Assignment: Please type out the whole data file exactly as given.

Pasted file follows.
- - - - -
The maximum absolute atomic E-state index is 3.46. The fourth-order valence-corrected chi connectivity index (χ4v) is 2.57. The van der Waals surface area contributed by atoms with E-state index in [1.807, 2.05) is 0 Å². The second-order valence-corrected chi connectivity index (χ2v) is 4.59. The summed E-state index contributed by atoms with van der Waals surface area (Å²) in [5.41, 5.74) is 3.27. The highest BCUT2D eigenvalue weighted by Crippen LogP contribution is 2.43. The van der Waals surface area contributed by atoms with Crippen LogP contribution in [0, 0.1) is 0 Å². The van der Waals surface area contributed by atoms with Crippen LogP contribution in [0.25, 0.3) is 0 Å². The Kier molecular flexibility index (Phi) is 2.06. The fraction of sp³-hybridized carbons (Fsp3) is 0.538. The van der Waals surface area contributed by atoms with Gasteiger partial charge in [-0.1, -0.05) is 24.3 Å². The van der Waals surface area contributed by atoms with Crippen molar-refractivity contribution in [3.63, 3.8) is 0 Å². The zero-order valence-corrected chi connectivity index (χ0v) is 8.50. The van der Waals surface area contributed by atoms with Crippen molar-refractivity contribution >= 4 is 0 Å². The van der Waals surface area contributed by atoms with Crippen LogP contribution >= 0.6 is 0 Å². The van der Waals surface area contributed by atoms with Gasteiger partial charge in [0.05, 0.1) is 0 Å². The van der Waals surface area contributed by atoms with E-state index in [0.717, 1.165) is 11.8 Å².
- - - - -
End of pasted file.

The maximum absolute atomic E-state index is 3.46. The fourth-order valence-corrected chi connectivity index (χ4v) is 2.57. The van der Waals surface area contributed by atoms with E-state index in [1.807, 2.05) is 0 Å². The second-order valence-corrected chi connectivity index (χ2v) is 4.59. The summed E-state index contributed by atoms with van der Waals surface area (Å²) in [5.41, 5.74) is 3.27. The highest BCUT2D eigenvalue weighted by Crippen LogP contribution is 2.43. The van der Waals surface area contributed by atoms with Crippen LogP contribution in [0, 0.1) is 0 Å². The van der Waals surface area contributed by atoms with Crippen LogP contribution in [0.25, 0.3) is 0 Å². The Kier molecular flexibility index (Phi) is 2.06. The fraction of sp³-hybridized carbons (Fsp3) is 0.538. The van der Waals surface area contributed by atoms with Gasteiger partial charge in [-0.1, -0.05) is 24.3 Å². The van der Waals surface area contributed by atoms with Crippen molar-refractivity contribution in [3.63, 3.8) is 0 Å². The zero-order valence-corrected chi connectivity index (χ0v) is 8.50. The van der Waals surface area contributed by atoms with Crippen molar-refractivity contribution >= 4 is 0 Å². The van der Waals surface area contributed by atoms with Crippen LogP contribution >= 0.6 is 0 Å². The van der Waals surface area contributed by atoms with Gasteiger partial charge in [0.05, 0.1) is 0 Å². The van der Waals surface area contributed by atoms with E-state index in [0.717, 1.165) is 11.8 Å².